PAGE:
AdN has eight different support centers in France working with women, young people, men and transsexuals who ended or risk ending up in prostitution. Their support centers are staffed with social workers, psychologists and sociologists, but also conduct outreach work in the field. AdN also works with information and training aimed at young people, politicians, teachers, civil servants, social workers, teachers and staff in the care sector.

L’Amicale Du Nid has its roots in an organisation that was formed in 1901, but has existed in its present form since 1946. The organisation’s premise is that prostitution and trafficking is a form of violence and oppression that violates personal dignity and integrity. They are keen to get a law in France that is similar to the current Swedish.

During their visit to Stockholm, the group got to meet members of the Swedish Gender Equality Minister’s political staff, Stockholm police section against human trafficking and prostitution, NGO 1000 Mojligheter, The municipality of Stockholm´s prostitution unit and Caritas Sweden, a of part of the ecumenical network against human trafficking.

Quadruple Helix reports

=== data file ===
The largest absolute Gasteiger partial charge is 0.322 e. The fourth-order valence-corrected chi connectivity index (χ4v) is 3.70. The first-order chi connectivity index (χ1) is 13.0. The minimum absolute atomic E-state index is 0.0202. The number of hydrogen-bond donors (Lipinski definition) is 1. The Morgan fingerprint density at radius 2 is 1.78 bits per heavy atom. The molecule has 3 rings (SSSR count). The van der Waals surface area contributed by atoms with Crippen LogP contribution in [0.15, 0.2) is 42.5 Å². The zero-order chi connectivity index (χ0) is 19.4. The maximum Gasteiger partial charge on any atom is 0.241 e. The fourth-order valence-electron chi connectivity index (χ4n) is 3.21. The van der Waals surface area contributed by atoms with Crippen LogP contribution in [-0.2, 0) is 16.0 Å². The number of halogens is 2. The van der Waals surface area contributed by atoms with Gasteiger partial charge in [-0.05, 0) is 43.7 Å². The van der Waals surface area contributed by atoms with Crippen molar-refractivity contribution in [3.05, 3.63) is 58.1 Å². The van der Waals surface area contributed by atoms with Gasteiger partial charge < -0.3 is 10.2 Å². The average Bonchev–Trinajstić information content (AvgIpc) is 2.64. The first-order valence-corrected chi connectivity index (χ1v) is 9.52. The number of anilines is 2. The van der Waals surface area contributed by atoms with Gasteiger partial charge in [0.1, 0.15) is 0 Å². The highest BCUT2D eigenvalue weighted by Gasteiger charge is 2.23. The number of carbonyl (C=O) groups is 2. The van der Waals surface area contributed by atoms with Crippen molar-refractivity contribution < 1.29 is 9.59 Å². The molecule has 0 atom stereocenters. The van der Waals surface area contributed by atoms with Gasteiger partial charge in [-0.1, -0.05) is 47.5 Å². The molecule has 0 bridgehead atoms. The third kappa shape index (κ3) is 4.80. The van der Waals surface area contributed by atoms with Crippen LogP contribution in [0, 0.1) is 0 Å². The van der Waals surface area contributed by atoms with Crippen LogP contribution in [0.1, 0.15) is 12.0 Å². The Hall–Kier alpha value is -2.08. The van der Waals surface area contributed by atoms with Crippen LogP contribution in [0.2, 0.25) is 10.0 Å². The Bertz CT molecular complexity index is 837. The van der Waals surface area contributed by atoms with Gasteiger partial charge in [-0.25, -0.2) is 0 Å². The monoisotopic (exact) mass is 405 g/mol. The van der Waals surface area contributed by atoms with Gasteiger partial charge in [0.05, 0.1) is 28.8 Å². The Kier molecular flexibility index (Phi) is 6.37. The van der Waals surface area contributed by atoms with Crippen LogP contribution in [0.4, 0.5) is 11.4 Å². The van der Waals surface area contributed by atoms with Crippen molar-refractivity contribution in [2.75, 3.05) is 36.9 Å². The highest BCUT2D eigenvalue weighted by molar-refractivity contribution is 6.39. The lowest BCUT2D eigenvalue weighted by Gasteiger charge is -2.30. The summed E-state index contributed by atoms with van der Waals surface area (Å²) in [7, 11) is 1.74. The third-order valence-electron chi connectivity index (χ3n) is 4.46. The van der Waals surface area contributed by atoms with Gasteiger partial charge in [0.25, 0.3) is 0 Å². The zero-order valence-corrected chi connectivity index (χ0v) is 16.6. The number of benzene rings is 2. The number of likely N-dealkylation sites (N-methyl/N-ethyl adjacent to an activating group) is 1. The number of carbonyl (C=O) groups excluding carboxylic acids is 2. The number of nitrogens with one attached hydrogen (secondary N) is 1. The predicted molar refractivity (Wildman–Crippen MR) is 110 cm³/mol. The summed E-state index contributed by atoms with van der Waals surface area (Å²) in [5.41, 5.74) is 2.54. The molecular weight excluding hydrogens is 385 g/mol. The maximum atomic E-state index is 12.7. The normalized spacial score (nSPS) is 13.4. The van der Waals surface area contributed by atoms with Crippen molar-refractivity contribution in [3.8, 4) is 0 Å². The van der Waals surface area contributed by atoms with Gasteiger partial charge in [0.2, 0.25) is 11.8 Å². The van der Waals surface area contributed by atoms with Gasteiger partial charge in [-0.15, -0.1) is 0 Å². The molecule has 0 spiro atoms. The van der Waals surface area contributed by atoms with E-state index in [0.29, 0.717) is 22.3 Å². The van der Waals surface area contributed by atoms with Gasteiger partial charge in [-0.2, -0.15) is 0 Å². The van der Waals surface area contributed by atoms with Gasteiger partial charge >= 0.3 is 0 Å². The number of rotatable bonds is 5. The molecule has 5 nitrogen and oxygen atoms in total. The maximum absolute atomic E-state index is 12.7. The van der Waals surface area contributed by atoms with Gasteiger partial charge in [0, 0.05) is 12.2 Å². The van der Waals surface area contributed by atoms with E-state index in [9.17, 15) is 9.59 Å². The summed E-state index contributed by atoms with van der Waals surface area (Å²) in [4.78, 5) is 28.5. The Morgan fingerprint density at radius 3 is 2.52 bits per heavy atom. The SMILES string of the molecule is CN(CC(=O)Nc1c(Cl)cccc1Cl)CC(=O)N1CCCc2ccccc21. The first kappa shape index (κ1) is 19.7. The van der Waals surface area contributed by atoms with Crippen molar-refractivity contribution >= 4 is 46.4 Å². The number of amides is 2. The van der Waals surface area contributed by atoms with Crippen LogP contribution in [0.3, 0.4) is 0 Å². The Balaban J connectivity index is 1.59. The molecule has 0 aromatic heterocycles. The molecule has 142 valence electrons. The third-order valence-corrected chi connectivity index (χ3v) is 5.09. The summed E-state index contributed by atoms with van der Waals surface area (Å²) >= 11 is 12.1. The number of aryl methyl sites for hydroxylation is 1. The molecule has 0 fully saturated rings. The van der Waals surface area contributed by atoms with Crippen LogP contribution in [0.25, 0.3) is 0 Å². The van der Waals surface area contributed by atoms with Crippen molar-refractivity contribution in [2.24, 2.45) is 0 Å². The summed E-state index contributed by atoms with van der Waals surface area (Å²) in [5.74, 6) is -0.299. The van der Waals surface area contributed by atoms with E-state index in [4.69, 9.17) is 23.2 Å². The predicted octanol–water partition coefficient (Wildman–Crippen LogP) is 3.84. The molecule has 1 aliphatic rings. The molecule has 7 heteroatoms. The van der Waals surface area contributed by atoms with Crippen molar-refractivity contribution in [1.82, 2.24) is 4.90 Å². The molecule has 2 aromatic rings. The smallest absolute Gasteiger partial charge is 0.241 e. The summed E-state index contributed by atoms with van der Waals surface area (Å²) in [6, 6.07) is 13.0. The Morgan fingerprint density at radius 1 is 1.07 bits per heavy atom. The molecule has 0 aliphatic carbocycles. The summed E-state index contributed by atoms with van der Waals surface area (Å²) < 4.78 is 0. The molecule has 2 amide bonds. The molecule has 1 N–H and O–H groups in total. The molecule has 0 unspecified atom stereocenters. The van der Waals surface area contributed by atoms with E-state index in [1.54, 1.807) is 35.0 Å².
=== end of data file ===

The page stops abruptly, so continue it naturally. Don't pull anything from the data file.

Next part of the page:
Quadruple Helix reports 2011:7 (swedish)

Quadruple Helix som metod för att främja kvinnors företagande

Quadruple Helix reports 2011:6

Documentaion of Study visits within the Quadruple project and
Benchlearning report

Quadruple Helix reports 2011:5

Empowering women’s entrepreneurship – to establish bottom-up innovation systems. The case of cycling tourism in Norrtälje region.

Quadruple Helix reports 2011:4

Dissemination conference 29-30 August 2011, Kärdla, Hiiumaa

Quadruple Helix reports 2011:3

A Gender Equal Cluster initiative – practical experiences from the Quadruple Helix project.

Quadruple Helix reports 2011:2

Bridging the gender gap in entrepreneurship through NGO’s. A study of a Quadruple Helix innovation system project in the Baltic Sea region

Quadruple Helix reports 2011:1

A Study of the Conditions for Women’s Entrepreneurship in the Estonian Entrepreneurial Environment